Norstedts, 2006. ISBN: 9789113016122
Reviewed by Martin Murrell in SBR 2007:1
English Translation: The Unit, translated by Marlaine Delargy. Other Press, 2009. ISBN 9781590513132.
Ninni Holmqvist’s latest work of fiction is set in the future, in Sweden, in a society where politics are driven by the forces of economic rationalism, and ethical considerations no longer play a role in its institutions. As a piece of science fiction depicting a state with power of life and death over some of its members, and a social system founded on the primacy of economic develop-ment and human fertility rates over morality and human dignity, it may succeed in shocking even readers already familiar with portrayals of such dystopias.
Holmqvist’s novel describes the experiences of a fifty-year-old woman, Dorrit Weger, who, having no dependants or useful occupation, has reached the age when she is forced to sacrifice her life and freedom for the benefit of other individuals who are considered socially and economically more important. In this society, compulsory organ and tissue donation and eventual euthanasia have been legally authorized on the basis of a national referendum. This horrifying piece of legislation gives the stamp of legitimacy to an extreme form of social engineering and indoctrination. The author is profoundly questioning the conscience of such a society.
This fine novel is carefully constructed to provide gradually increasing suspense, with a plausible storyline within the given setting that culminates in a number of surprises. Although deeply pessimistic, the novel is shot through with the possibility of love and the pleasures of human bonding within such externally imposed structures, even when these inevitably have destructive outcomes. Dorrit becomes pregnant by her co-inmate lover, Johannes – but too late to affect their fate.
The reader may well react with disbelief to the referendum and its consequences. Yet, with the right amount of brainwashing and the promotion of cynicism, inertia and greed, perhaps there is only a short step to a community viewing some of its members as "dispensable" (umbärliga), that is, unable or unwilling to contribute to society’s maintenance or growth. Such citizens, as a kind of retributive punishment, are coerced into self-sacrifice in order to enable society’s taxpayers and parents to fulfil their roles more effectively. The official criteria for dispensability are clear, without gradations. People inevitably go to great lengths to ensure they do not fall into this category, hence a diminishing number of "dispensables" are confined to "the Unit" where their body parts are eventually removed, transplanted or stored.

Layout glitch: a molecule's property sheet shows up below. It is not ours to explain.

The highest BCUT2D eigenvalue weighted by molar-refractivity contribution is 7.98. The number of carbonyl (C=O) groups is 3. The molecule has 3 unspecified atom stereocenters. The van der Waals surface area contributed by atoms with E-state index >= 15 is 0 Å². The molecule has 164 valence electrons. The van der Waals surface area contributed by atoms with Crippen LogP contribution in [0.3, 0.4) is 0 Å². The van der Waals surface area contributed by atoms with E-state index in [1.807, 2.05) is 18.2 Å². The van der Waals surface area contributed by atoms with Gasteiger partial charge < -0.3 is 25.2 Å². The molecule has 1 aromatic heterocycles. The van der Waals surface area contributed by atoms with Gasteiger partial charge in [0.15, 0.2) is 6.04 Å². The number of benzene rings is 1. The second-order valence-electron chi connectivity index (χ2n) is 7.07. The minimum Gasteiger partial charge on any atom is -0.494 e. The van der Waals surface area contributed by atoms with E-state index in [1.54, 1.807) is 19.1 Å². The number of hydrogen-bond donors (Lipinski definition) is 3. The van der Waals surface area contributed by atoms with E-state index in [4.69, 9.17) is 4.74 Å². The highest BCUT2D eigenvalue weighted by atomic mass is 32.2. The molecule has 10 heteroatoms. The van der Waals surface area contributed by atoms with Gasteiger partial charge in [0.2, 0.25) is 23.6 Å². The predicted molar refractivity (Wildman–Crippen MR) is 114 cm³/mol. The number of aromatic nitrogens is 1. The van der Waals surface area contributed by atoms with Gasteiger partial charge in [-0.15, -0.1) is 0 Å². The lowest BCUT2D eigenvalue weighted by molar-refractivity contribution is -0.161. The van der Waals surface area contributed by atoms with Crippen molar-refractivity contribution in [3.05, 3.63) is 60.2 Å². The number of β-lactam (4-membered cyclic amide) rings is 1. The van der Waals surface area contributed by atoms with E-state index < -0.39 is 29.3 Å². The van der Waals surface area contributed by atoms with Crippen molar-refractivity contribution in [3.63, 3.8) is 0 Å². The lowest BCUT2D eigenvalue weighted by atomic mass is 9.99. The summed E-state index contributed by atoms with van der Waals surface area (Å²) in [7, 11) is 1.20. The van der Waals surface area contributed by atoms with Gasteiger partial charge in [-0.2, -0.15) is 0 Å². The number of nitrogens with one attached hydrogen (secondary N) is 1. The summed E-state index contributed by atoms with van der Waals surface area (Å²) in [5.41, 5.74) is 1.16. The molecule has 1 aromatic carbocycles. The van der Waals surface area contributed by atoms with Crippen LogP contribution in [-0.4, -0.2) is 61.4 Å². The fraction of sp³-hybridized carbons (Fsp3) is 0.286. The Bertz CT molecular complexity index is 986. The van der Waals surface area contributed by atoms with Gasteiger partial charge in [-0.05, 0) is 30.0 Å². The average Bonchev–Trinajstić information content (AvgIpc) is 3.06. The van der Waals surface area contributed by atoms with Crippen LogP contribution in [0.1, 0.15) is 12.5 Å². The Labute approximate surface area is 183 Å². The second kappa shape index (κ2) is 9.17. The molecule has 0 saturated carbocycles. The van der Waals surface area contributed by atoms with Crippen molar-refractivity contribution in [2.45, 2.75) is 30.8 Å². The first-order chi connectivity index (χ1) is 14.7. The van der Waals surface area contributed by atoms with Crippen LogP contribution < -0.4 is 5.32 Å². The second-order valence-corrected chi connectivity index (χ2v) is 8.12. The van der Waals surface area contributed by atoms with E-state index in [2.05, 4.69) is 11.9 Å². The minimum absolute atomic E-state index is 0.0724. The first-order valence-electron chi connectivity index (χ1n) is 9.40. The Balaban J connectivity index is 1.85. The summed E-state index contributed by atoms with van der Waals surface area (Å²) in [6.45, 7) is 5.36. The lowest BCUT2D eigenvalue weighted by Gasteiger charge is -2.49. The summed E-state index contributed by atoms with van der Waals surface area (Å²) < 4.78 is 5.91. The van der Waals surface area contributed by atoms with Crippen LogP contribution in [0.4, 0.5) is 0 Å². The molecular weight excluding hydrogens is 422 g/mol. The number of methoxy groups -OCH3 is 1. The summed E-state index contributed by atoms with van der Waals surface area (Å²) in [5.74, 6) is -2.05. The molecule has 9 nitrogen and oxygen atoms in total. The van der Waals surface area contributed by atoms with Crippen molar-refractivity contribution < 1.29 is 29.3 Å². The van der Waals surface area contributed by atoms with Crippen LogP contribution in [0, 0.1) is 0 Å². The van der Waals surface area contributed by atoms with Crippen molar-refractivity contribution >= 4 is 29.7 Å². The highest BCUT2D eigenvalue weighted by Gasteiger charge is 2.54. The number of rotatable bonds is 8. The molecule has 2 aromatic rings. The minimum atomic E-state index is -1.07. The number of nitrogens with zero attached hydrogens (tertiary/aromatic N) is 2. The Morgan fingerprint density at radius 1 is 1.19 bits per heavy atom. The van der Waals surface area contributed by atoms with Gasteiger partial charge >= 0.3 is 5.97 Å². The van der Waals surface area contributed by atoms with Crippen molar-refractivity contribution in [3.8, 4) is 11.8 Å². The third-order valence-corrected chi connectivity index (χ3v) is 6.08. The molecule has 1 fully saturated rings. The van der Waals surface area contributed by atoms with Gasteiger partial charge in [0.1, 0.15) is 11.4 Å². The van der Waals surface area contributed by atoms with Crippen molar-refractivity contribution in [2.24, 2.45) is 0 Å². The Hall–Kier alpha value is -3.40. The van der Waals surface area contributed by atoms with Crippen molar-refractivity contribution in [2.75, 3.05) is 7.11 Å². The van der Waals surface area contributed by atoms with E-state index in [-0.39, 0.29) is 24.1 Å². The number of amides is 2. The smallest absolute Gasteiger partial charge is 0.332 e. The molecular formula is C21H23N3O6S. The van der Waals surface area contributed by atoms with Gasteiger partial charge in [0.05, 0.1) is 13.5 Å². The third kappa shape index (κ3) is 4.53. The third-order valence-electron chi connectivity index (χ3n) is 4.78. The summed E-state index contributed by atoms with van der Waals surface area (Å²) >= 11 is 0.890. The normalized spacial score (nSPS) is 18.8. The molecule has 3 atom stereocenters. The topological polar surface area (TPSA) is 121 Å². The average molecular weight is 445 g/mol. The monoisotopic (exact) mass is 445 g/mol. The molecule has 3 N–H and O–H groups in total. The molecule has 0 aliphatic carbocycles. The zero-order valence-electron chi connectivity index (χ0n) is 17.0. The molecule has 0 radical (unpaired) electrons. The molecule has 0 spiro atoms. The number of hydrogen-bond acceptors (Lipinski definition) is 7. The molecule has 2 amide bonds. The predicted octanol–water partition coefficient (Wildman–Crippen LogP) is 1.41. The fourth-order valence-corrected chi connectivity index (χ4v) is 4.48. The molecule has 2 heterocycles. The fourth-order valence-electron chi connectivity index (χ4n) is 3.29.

"The Unit" is a facility that provides its inmates (at no charge) with luxury suites and every kind of diversion as well as the services of doctors, counsellors, psychologists and the like. The inmates are free to explore and develop new occupations. However, while plenty of television channels are available, there are no real windows to the outside world or ways of commun-icating with it. And everywhere, even in the bathroom, the ever-watchful eyes of CCTV cameras record every movement and utterance. Continuous surveillance is essential: after all, Big Brother doesn’t want any harm to come to his protégés. The staff in the Unit are superficially kind, sympathetic and patient, and even break the rules to help Dorrit when she becomes pregnant. However, they have been brainwashed into believing their jobs are socially important.
Dorrit does develop friendships in the Unit, but these inevitably end. She accepts her fate and is unable to flee even when offered the chance. She finally takes a step outside her customary role by making a decision that will give her unborn child a better future than she could provide for herself. Finally alone and no longer needed, she writes a last letter to her daughter.
The voluntary donation of human organs is a long established practice in many societies, as is its illegal counter-part – the kind of trade described in Staffan Bruun’s novel Kinesisk rulett (Chinese Roulette; 2002) and Stephen Frears’ film Dirty Pretty Things (2002). In Enhet the trade has been nationalized, and life itself is seen as a capital resource used to "benefit reproduction and growth, welfare and democracy". Dorrit believes she must accept this, as otherwise her death would be meaningless: "I live and die so that the gross national product can increase, and if I did not see this as meaningful, life would be unbearable" (p.106).
It is a bleak picture, but these are bleak times and writers and artists often serve to warn us through their visions and portrayals – as Ninni Holmqvist does with this novel. However, not all the dangers are destined to come from external sources; some may already be growing from within.